The post-war housing crisis in Luton created a worrying time for sitting tenants, who could find themselves facing eviction for no fault on their part. Some people bought occupied houses in the hope of getting a court order to give them possession from a sitting tenant. Some were successful and some failed.
A more unusual example was reported in the Beds & Herts Saturday Telegraph on September 6th, 1919. In a case heard that morning, a church hoped to evict a 46-year-old married man with three children so that his church-owned home could be occupied by a single curate. The Vicar offered to pay the man's rent in alternative, unacceptably sub-standard accommodation. Here is the report:
An application for an ejectment order was made at the Luton Borough Sessions this morning by Mr H. W. Lathom, on behalf of St Saviour's Church, Luton, against Albert J. Firmin, of 62 Salisbury Road, Luton. Mr Barber, instructed by the Luton Labour and Trades Council, defended.
Mr Lathom said that the house occupied by defendant was part of a legacy left to St Saviour's Church by the late Sir Julius Wernher, together with a building adjoining it. One of the conditions was that it should provide nursing accommodation for St Saviour's parish. The nurse was not living there at present, and one house was occupied by two school teachers and church workers of St Saviour's, and the other by defendant.
The latter [house] was now wanted by the Vicar for the residence of a new curate who had been living in the Vicarage since June. Another house had been offered to the Firmins but they refused to accept it, although the Vicar had offered to pay the rent.
The Rev B. H. Winterbotham bore out Mr Lathom's statements, and was then cross-examined by Mr Barber, who asked him if it would not have been more desirable to eject the parties living in the other house.
Witness said that the two teachers who were living there were friends of the late nurse, and were sub-tenants under her.
The Vicar said that it was important that the curate should get permanent quarters, and Mr Barbner asked why he had not been put into the house which had been offered to Mr Firmin. Witness said that under the legacy the church was bound to keep these houses available for nursing.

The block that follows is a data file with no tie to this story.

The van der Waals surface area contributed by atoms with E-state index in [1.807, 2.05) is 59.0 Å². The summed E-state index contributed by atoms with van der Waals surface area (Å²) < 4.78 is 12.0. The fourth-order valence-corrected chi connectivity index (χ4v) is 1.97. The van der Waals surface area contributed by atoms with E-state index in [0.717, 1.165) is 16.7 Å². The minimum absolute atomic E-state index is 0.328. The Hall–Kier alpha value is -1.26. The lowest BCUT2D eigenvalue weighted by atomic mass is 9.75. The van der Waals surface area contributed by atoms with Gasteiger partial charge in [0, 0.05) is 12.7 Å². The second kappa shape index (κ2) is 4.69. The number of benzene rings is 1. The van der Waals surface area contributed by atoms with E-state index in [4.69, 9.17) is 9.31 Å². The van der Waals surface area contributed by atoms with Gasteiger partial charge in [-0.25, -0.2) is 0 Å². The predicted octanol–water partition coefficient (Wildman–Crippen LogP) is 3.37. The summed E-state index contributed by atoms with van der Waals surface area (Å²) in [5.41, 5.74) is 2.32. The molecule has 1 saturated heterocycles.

Mr Barber, in his speech for the defence, said that it seemed a very unfair state of things that a married man with a family, like the defendant was, should be turned out of the house to provide accommodation for a single curate. It would have been a more equitable arrangement if the people who were living in the other house had been given notice to quit. They were two single school teachers and could easily have found apartments.
The house which the Vicar had stated had been offered to Mr Firmin was not vacant. It had been offered before the notice was served, and was a damp and undesirable residence, so that naturally Mr Firmin had not accepted it. He was now quite unable to find another house, and he asked for the case to be adjourned until such time as other arrangements could be made.
He Bench decided to adjourn the case for a month, and Alderman Oakley said that he hoped the parties would be able to arrive at a satisfactory agreement.
On Saturday, October 4th, the adjourned case came back before the Luton Borough Bench, with Alderman Oakley presiding. A report in that day's Beds & Herts Saturday Telegraph said Mr Firmin, a warehouseman, had tried to obtain an alternative house but had been unable to do so. The only way for him to get a house was to buy one, and he could not do that.
Mr Lathom, appearing for the church, called Mr Harrison, who said the house was wanted for the clergy at St Saviour's. They carried on a work amongst boys, and wanted somewhere to take them.
Mr W. J. Mair, from the Bench: “What is this work?”. Witness: “Teaching these boys morally and spiritually.”
Mr Mair: “Does that consist in turning other people out of the house to do that?” Witness: “Well, gentlemen, that is for you to consider.”
The Chairman said the Bench felt that if this man, with his wife and three children, was turned out of the house it would make the position even worse. They did not feel inclined to make the order, and it would be refused.